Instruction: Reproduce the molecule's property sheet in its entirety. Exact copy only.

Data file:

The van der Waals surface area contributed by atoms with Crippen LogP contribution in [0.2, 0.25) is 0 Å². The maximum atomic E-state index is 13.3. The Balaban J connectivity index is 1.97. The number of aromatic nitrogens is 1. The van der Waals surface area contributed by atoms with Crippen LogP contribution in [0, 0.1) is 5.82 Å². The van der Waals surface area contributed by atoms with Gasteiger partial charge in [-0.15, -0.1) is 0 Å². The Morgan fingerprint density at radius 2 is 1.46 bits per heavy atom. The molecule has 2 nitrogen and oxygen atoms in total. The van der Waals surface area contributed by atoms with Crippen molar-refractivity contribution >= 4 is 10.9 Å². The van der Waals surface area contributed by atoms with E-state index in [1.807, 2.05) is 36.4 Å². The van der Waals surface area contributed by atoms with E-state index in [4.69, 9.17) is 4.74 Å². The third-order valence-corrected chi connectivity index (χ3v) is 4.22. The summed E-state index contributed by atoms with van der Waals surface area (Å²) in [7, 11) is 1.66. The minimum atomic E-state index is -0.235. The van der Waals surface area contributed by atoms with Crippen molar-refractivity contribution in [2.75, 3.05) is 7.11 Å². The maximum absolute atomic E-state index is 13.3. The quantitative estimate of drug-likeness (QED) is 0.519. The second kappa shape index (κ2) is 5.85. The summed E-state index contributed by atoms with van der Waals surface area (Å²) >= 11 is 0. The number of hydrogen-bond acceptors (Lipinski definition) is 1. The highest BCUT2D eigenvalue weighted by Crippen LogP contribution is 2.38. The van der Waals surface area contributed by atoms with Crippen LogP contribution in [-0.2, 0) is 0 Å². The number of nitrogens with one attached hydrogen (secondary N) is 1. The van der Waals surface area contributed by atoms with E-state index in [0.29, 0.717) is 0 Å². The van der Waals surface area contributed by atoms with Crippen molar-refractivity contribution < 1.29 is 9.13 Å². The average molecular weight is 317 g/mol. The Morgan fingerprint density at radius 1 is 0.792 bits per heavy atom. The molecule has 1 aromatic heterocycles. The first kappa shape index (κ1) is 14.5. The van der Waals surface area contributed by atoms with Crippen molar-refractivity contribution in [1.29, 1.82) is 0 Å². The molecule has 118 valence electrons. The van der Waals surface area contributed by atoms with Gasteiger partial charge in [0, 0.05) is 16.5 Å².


The van der Waals surface area contributed by atoms with Crippen LogP contribution in [0.2, 0.25) is 0 Å². The maximum atomic E-state index is 13.3. The Balaban J connectivity index is 1.97. The number of aromatic nitrogens is 1. The van der Waals surface area contributed by atoms with Crippen LogP contribution in [0, 0.1) is 5.82 Å². The van der Waals surface area contributed by atoms with Gasteiger partial charge in [-0.15, -0.1) is 0 Å². The Morgan fingerprint density at radius 2 is 1.46 bits per heavy atom. The molecule has 2 nitrogen and oxygen atoms in total. The van der Waals surface area contributed by atoms with Crippen molar-refractivity contribution >= 4 is 10.9 Å². The van der Waals surface area contributed by atoms with E-state index in [1.807, 2.05) is 36.4 Å². The van der Waals surface area contributed by atoms with E-state index in [4.69, 9.17) is 4.74 Å². The third-order valence-corrected chi connectivity index (χ3v) is 4.22. The summed E-state index contributed by atoms with van der Waals surface area (Å²) in [7, 11) is 1.66. The minimum atomic E-state index is -0.235. The van der Waals surface area contributed by atoms with Crippen molar-refractivity contribution in [2.75, 3.05) is 7.11 Å². The maximum absolute atomic E-state index is 13.3. The quantitative estimate of drug-likeness (QED) is 0.519. The second kappa shape index (κ2) is 5.85. The summed E-state index contributed by atoms with van der Waals surface area (Å²) >= 11 is 0. The number of hydrogen-bond acceptors (Lipinski definition) is 1. The highest BCUT2D eigenvalue weighted by Crippen LogP contribution is 2.38. The van der Waals surface area contributed by atoms with Crippen LogP contribution in [-0.2, 0) is 0 Å². The number of nitrogens with one attached hydrogen (secondary N) is 1. The van der Waals surface area contributed by atoms with E-state index in [0.29, 0.717) is 0 Å². The van der Waals surface area contributed by atoms with Crippen molar-refractivity contribution < 1.29 is 9.13 Å². The average molecular weight is 317 g/mol. The Morgan fingerprint density at radius 1 is 0.792 bits per heavy atom. The molecule has 1 aromatic heterocycles. The first kappa shape index (κ1) is 14.5. The van der Waals surface area contributed by atoms with Crippen molar-refractivity contribution in [1.29, 1.82) is 0 Å². The molecule has 118 valence electrons. The van der Waals surface area contributed by atoms with Gasteiger partial charge in [0, 0.05) is 16.5 Å².